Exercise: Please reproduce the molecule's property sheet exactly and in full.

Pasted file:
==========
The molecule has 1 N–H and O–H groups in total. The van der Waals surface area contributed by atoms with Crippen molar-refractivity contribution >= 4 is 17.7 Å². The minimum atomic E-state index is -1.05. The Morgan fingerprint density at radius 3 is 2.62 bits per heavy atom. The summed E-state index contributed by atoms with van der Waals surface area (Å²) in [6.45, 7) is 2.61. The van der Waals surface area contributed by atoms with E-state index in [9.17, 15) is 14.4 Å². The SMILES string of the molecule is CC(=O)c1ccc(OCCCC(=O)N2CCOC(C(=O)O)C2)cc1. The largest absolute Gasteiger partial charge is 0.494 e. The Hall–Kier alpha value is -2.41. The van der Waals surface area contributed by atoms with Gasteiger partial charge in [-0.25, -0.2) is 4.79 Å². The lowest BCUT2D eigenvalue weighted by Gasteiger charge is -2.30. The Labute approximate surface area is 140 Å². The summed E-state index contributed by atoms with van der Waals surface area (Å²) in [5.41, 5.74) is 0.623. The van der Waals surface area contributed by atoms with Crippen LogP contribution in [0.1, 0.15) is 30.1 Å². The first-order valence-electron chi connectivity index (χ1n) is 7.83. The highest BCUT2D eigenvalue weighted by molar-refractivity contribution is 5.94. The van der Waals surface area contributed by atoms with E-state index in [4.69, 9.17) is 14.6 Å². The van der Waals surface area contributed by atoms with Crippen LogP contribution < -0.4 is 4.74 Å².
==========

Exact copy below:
The molecule has 1 N–H and O–H groups in total. The van der Waals surface area contributed by atoms with Crippen molar-refractivity contribution >= 4 is 17.7 Å². The minimum atomic E-state index is -1.05. The Morgan fingerprint density at radius 3 is 2.62 bits per heavy atom. The summed E-state index contributed by atoms with van der Waals surface area (Å²) in [6.45, 7) is 2.61. The van der Waals surface area contributed by atoms with E-state index in [9.17, 15) is 14.4 Å². The SMILES string of the molecule is CC(=O)c1ccc(OCCCC(=O)N2CCOC(C(=O)O)C2)cc1. The largest absolute Gasteiger partial charge is 0.494 e. The Hall–Kier alpha value is -2.41. The van der Waals surface area contributed by atoms with Gasteiger partial charge in [-0.25, -0.2) is 4.79 Å². The lowest BCUT2D eigenvalue weighted by Gasteiger charge is -2.30. The Labute approximate surface area is 140 Å². The summed E-state index contributed by atoms with van der Waals surface area (Å²) in [5.41, 5.74) is 0.623. The van der Waals surface area contributed by atoms with Crippen LogP contribution in [0.1, 0.15) is 30.1 Å². The first-order valence-electron chi connectivity index (χ1n) is 7.83. The highest BCUT2D eigenvalue weighted by molar-refractivity contribution is 5.94. The van der Waals surface area contributed by atoms with E-state index in [4.69, 9.17) is 14.6 Å². The van der Waals surface area contributed by atoms with Crippen LogP contribution < -0.4 is 4.74 Å².